Thesis Spotlight: Optimizing Supply Chain Finance through Distributed Ledger Technology

Author: Om Neelay

Om NeelayOm Neelay

Trade is the largest and most robust component of global economic activity but shifting geopolitical and economic forces have recently transformed the space. Primarily, the increasingly competitive global manufacturing marketplace has resulted in a dynamic where buyers have more power than suppliers. Think higher supply than demand, which results in favorable conditions for the purchaser. This has offered the buyers the choice to operate on payment terms called “open account,” which means that the supplier must manufacture and ship the goods 30-60 days before the buyer is required to pay. Open account transactions are becoming the norm, but they place heavy working capital pressures on the suppliers. Imagine being employed but not receiving a check until two months after your work. Banks work with suppliers and buyers to alleviate these constraints by providing “open account supply chain finance” through a number of financing vehicles that involve issuing liquidity at a discount.

To illustrate, imagine The Home Depot purchasing $100,000 worth of lawn-chairs from a small manufacturing company in Japan. This Japanese supplier is thrilled to have a purchase order, but does not have the capital to furnish all of those chairs. The Home Depot and supplier then engage with a bank who is able to immediately provide the supplier with $95,000 to make the products. The manufacturer builds and ships the goods, and 60 days later, The Home Depot pays the bank $100,000. In this way, the bank profits from the difference ($5,000), and the manufacturer receives immediate liquidity.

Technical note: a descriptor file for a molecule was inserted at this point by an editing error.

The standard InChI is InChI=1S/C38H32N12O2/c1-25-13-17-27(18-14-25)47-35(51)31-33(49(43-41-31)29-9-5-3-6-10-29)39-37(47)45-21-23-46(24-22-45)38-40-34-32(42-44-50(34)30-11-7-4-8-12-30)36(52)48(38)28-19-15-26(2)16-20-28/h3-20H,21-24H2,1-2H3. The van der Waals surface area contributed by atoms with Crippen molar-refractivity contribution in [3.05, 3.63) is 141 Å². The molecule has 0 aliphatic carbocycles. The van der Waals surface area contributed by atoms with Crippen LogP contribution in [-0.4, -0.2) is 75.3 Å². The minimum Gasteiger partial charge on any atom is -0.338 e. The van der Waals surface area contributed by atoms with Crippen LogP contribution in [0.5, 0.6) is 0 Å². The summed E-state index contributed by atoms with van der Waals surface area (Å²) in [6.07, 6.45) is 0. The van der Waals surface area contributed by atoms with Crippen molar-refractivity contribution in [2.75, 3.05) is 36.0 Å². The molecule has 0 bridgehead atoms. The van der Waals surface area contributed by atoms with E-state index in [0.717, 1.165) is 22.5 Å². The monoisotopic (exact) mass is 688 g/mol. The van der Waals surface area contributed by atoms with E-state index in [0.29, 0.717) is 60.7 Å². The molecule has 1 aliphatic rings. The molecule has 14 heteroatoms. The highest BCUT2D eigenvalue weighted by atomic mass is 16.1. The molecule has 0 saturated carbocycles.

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In order to provide this type of financing, banks must perform due diligence on the parties that are involved in the transaction. Due diligence is a fancy term that is comparable to an in-depth background check. Due diligence is an arduous process that is costly, time-consuming, and largely inefficient. This project partners with a top global bank that is looking to eliminate these inefficiencies through the use of Distributed Ledger Technology. The Distributed Ledger Technology (colloquially referred to as Blockchain) is the technology that underpins Bitcoin. In essence, Distributed Ledger Technology is a digital platform for multiple parties to exchange and access valuable resources in a permissioned, secure, and synchronous manner. This project will culminate with the creation of a prototype application that will streamline much of the due diligence process in open account supply chain finance.

I’m extremely grateful to be working on this capstone thesis project. The team members I am working with have been incredible resources and mentors. In October, I met in-person with the team in Southern California. Last week I met with the team in San Francisco. I can’t wait for what’s to come!